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The Beaver As National Symbol: Why Is A Furry Mammal Still An Emblem Of Canada?

An industrious, semi-aquatic mammal with excellent engineering skills. A furry, monogamous creature that smacks its tail on the water when frightened. A buck-toothed rodent whose anal sacs contain castoreum, a substance used to make perfume.

And an enduring symbol of our nation?

The lowly beaver is an official symbol of the sovereignty of Canada, having received royal assent in 1975. But its presence on our communal cultural radar is spotty at best, limited to currency (the nickel), camping ailments (beaver fever) and sugary fried bread snacks in the nation's capitol (beaver tails).

So is the beaver still a potent image of what it means to be Canadian? Or are we clearly due for a new and improved national symbol?

See our gallery of other contenders for Canada's national symbol below..

Historically, castor canadensis was central to our country's beginnings. Beavers became the wildlife most wanted in the1600s and early 1700s when fur hats became exceedingly au courant in the world of European fashion. Because North America had a massive beaver population to exploit, soon both English and French traders were selling pelts at 20 times their original purchase price from North American aboriginals. This lucrative fur trade was the basis of the North American colonies, and accordingly, the image of the beaver popped up frequently over the years: on the Hudson's Bay Company's coat of arms in 1678, on the armourial bearings of Quebec City and Montreal (in 1678 and 1833 respectively) and on Canada's first stamp in 1851.

Bonnie Huskins, a professor of history at St. Thomas University in Fredericton, N.B., gives lectures on the beaver.

“I quite often get my students at the beginning of the course to throw out a few ideas of what they think of when they think Canada, and very few people ever mention the beaver,” she says. “But I try to convince them that we still should think of it as part of the Canadian experience, that it's very important.”

Huskins says that one of the reasons the beaver remains an important Canadian symbol is its link to Canada's natural bounty.

“We still think of Canada in terms of wilderness,” says Huskins. “Whether that's accurate or not, we still think of the Group of Seven paintings and the lakes of British Columbia and the wide open Prairies, so when you think about the beaver, it's certainly situated in the landscape.”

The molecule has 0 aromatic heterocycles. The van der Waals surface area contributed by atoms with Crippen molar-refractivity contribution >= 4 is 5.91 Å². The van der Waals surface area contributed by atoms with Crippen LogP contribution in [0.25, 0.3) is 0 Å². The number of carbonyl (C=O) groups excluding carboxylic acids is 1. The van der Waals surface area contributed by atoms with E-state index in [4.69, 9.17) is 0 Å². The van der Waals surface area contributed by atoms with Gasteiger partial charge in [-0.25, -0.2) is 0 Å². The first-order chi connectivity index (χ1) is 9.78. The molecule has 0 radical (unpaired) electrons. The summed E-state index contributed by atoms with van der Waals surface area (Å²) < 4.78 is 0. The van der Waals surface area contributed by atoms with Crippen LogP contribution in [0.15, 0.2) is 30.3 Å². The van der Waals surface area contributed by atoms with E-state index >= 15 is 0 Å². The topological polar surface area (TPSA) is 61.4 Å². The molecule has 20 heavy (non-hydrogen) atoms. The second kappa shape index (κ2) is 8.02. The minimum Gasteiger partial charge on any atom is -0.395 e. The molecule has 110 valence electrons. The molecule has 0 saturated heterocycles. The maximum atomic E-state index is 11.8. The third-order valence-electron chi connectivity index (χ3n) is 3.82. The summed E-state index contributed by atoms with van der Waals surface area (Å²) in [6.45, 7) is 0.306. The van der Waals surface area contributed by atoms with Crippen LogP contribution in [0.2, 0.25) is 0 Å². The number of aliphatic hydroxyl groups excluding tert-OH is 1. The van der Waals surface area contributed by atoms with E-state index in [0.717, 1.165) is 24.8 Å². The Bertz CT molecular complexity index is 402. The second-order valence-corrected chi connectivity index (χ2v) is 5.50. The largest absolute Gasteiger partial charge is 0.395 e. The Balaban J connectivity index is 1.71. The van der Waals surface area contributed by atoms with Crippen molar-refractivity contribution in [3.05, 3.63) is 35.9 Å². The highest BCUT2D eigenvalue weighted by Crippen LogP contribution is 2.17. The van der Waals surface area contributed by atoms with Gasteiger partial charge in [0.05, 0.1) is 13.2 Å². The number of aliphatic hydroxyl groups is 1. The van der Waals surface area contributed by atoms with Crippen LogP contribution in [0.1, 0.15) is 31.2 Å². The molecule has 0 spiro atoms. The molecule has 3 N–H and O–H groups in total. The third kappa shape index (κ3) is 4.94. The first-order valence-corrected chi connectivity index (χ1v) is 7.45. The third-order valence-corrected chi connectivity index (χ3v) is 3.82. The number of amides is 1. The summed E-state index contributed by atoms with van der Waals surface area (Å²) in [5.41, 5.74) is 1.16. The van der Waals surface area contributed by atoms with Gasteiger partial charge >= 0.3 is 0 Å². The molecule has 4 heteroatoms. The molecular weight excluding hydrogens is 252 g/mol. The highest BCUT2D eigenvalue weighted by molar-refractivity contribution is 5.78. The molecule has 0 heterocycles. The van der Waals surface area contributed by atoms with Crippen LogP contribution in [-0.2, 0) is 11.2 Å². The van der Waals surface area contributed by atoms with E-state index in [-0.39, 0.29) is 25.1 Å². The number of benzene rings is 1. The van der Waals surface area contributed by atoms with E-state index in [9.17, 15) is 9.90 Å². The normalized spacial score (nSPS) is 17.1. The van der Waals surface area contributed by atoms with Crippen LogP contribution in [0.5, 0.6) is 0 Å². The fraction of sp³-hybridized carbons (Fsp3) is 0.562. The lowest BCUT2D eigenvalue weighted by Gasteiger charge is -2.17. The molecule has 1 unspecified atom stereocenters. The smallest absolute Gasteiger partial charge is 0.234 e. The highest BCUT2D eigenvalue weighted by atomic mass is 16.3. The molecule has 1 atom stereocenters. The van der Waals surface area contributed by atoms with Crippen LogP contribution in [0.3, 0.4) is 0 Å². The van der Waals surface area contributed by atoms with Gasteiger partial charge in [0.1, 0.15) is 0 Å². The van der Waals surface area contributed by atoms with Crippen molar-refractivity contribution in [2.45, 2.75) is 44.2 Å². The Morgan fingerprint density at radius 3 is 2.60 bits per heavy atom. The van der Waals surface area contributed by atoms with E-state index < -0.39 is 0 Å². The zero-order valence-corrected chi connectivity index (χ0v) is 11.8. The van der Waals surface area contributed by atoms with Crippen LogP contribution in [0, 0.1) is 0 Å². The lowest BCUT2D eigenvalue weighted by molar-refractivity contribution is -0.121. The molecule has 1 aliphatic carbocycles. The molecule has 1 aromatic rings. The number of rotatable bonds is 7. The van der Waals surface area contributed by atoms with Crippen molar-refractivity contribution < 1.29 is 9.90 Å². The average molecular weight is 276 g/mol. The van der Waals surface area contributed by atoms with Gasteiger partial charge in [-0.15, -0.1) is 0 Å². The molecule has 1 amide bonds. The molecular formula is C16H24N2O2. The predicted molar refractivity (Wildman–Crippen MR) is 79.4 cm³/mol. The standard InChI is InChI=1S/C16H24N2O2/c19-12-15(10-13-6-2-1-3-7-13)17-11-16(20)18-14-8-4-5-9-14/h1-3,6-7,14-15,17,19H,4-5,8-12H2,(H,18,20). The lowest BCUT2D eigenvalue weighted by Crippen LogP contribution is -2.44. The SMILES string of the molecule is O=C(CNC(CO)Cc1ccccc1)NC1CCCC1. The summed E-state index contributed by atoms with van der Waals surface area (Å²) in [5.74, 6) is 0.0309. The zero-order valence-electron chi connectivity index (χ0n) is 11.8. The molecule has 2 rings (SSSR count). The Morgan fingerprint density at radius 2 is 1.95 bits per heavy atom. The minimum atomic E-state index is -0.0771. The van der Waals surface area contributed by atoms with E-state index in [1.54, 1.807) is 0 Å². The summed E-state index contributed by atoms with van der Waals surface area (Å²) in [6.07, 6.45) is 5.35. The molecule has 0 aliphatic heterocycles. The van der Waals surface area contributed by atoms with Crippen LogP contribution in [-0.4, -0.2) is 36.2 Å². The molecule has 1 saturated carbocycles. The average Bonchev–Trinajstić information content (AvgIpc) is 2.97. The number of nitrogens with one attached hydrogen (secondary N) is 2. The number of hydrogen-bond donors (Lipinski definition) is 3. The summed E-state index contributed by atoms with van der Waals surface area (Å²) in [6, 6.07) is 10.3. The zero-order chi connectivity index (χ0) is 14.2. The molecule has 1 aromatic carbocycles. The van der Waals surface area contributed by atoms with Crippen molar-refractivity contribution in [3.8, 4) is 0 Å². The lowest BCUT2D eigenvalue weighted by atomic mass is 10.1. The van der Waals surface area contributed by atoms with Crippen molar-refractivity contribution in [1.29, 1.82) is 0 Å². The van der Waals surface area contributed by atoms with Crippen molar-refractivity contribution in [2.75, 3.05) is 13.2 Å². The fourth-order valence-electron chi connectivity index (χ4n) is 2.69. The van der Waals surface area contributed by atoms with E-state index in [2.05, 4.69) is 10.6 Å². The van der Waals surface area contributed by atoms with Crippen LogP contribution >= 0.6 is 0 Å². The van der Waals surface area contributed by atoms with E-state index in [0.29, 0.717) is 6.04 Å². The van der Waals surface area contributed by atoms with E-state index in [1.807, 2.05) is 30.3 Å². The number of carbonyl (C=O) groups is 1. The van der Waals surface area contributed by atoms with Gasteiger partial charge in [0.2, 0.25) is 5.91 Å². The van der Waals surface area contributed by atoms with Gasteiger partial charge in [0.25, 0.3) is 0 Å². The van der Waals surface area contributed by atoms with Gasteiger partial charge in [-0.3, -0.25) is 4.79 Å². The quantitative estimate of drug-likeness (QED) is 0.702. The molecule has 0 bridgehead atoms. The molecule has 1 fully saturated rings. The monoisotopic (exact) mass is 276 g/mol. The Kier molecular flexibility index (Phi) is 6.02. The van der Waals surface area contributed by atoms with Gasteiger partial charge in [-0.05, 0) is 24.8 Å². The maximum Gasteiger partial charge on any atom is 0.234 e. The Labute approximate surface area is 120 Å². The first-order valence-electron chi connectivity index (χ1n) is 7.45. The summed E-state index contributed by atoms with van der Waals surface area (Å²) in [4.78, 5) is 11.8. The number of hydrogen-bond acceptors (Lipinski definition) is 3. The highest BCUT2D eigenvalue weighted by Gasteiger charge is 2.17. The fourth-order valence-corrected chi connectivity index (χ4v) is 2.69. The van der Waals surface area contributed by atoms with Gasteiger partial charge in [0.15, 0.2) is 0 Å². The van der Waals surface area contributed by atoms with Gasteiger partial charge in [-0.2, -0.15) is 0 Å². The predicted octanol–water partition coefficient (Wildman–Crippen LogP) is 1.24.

But she also notes that there has been debate over the beaver's merits as a symbol. In 1921, the editor of the magazine 'Rod and Gun' objected to the omission of the beaver from Canada’s arms, but Under-Secretary of State Thomas Mulvey pointed out that the Canadian Merchant Marines had used the beaver in their logo, but they had to stop because people started to call it, “The Rat Line.”

And depending on where you're from in Canada, Huskins says, the beaver might not make sense at all.

“If you look at it in terms of the perspective of Atlantic Canada instead of Central Canada, you might choose the codfish. And there are some aboriginals who might argue it's a negative symbol,” she says. “It's a debated question – some historians argue now that aboriginals were very astute traders and they got good deals for just a few beaver pelts, and others argue in the long term they certainly suffered for becoming involved so deeply in the beaver trade and hunting the beaver almost to extinction.”

David Morrison, director of archeology and history at the Musee de Civilisation Canadiens in Hull, Que., feels the image of the beaver reflects the character of the Canadian people.

“I'm a big fan of the symbol of the beaver because I feel a country gets the animal it deserves,” he says. “A beaver is an unaggressive, hard-working, waterproof, unassuming, wonderful animal and I think it speaks well of Canadians that we chose it,” he says. “And even if the fur trade is long dead and in the ground, I think it still works.”

Morrison points out that most other nations are represented by showy, aggressive and usually predatory animals.

“England has the lion, Russia has the bear, France has the rooster,” he says. “Whereas our humble beaver is much more egalitarian — they build real houses, they store up food for the winter. It often looks like a hairy amoeba, but that's a good thing too.”

“We're not grand. We're the hard-working good guys.”

But when it comes to being a brand for Canada, Steven Wright of tourism marketing company Brand Arcade isn't convinced the beaver is doing a particularly good job.

“Historically, the beaver has a lot of connections with Canada, but unfortunately the rest of the world doesn't know about the history,” says Wright. “And even if they did know, the beaver's history was to be stripped bare and sold to foreigners, which you could argue from an economic standpoint is not an entirely inaccurate depiction of Canadian history.”

“I guess you could argue the beaver is industrious — busy as a beaver is the phrase — but is that accurate to describe Canadians as busy people? I don't really think it fits.”